But here’s Vogt, expanding from San Francisco to Austin, Texas, and Phoenix and looking to add more cities in California. 

“We’re no longer trying to prove that this technology works or even that we can do it inexpensively,” he said. “It’s about reaching scale and driving that top-line revenue and path to profitability. And that’s the appropriate place for our focus to be at this stage.”

The revenue growth goals, he acknowledged, are “eye-popping”: $1 billion in 2025, swelling to $50 billion by 2030.

Does that sound preposterous? Yeah, at least a little. 

But Cruise has a shot: It offers the promise of a service that costs less than current options and should become more affordable, early results indicate powerful customer acceptance, it has a manufacturing partner ready to ramp up production of a vehicle specifically engineered for this purpose, and there are few direct robotaxi competitors.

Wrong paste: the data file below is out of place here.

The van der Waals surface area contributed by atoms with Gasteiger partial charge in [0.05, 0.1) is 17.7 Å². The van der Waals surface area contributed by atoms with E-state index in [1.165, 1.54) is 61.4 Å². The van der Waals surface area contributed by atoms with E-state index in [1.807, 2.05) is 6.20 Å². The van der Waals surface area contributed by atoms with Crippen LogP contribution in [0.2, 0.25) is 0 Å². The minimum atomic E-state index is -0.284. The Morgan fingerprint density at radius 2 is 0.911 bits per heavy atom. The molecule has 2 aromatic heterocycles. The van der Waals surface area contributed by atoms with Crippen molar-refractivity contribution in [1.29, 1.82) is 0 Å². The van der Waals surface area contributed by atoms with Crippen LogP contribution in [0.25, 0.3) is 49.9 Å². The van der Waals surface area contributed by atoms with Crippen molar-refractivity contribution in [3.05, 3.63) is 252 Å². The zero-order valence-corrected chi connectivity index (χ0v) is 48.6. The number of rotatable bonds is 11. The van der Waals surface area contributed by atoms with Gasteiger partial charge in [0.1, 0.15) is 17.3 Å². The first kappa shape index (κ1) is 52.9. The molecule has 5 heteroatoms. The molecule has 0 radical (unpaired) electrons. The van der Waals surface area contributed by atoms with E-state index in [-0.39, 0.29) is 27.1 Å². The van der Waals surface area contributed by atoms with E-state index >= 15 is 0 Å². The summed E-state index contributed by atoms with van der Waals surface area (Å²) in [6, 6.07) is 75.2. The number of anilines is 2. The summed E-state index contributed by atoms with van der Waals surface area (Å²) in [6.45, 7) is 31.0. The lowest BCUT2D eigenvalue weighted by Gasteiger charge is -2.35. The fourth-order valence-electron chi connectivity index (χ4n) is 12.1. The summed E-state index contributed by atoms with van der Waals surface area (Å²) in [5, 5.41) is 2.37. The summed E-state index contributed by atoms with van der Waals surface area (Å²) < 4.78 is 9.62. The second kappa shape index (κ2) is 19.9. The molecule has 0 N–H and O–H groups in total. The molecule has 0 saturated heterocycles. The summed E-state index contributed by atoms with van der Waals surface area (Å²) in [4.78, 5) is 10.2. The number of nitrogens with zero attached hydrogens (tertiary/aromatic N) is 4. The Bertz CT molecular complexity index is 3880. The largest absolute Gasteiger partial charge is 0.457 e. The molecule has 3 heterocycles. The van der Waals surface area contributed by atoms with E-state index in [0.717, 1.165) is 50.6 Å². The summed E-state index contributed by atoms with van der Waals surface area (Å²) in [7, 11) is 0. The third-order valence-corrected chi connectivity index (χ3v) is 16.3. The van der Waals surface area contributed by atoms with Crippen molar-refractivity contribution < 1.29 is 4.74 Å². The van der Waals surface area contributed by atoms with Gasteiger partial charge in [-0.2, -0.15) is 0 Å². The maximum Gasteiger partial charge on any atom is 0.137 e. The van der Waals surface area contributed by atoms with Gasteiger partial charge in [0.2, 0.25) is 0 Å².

So why not Cruise?

“We keep asking ourselves: What’s the thing that’s going to hold us back? And we try to find those, identify them and burn them down,” Vogt told us. “We’re just finding fewer and fewer.”

Of course, there are some big hurdles left, including winning regulatory acceptance, safely navigating snow and ice, traveling at highway speeds, maintaining cleanliness from ride to ride. 

But it feels like these could be overcome. It just might be possible, even in this decade, for many Americans to get a cheaper, safer ride around town or even to own their own autonomous vehicle. 

And that’s a big (profanity deleted) deal.

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